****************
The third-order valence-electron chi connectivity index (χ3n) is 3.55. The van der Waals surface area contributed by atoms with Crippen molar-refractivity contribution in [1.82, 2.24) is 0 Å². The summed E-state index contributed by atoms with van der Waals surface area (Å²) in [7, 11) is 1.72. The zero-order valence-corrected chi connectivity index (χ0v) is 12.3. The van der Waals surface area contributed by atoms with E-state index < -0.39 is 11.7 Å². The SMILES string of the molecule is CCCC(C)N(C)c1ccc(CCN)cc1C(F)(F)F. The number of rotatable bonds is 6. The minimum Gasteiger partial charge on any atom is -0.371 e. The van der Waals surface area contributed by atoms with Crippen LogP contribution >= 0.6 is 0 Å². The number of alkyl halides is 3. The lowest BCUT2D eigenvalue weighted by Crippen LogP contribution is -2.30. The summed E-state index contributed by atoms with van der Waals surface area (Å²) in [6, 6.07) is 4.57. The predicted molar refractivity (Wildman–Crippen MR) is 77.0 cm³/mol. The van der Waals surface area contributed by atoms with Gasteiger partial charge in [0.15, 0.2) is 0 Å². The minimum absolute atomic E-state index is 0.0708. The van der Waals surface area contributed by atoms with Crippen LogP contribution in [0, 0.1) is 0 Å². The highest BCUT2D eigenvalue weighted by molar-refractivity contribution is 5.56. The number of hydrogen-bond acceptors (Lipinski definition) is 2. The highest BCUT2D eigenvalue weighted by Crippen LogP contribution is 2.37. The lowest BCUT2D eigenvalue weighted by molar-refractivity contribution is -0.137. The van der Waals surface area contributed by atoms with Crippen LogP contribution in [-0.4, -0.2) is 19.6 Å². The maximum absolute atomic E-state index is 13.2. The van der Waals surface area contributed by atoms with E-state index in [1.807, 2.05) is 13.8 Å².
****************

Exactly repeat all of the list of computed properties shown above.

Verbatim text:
The third-order valence-electron chi connectivity index (χ3n) is 3.55. The van der Waals surface area contributed by atoms with Crippen molar-refractivity contribution in [1.82, 2.24) is 0 Å². The summed E-state index contributed by atoms with van der Waals surface area (Å²) in [7, 11) is 1.72. The zero-order valence-corrected chi connectivity index (χ0v) is 12.3. The van der Waals surface area contributed by atoms with E-state index < -0.39 is 11.7 Å². The SMILES string of the molecule is CCCC(C)N(C)c1ccc(CCN)cc1C(F)(F)F. The number of rotatable bonds is 6. The minimum Gasteiger partial charge on any atom is -0.371 e. The van der Waals surface area contributed by atoms with Crippen LogP contribution >= 0.6 is 0 Å². The number of alkyl halides is 3. The lowest BCUT2D eigenvalue weighted by Crippen LogP contribution is -2.30. The summed E-state index contributed by atoms with van der Waals surface area (Å²) in [6, 6.07) is 4.57. The predicted molar refractivity (Wildman–Crippen MR) is 77.0 cm³/mol. The van der Waals surface area contributed by atoms with Gasteiger partial charge in [0.15, 0.2) is 0 Å². The minimum absolute atomic E-state index is 0.0708. The van der Waals surface area contributed by atoms with Crippen LogP contribution in [0, 0.1) is 0 Å². The highest BCUT2D eigenvalue weighted by molar-refractivity contribution is 5.56. The number of hydrogen-bond acceptors (Lipinski definition) is 2. The highest BCUT2D eigenvalue weighted by Crippen LogP contribution is 2.37. The lowest BCUT2D eigenvalue weighted by molar-refractivity contribution is -0.137. The van der Waals surface area contributed by atoms with Crippen LogP contribution in [-0.4, -0.2) is 19.6 Å². The maximum absolute atomic E-state index is 13.2. The van der Waals surface area contributed by atoms with E-state index in [1.807, 2.05) is 13.8 Å².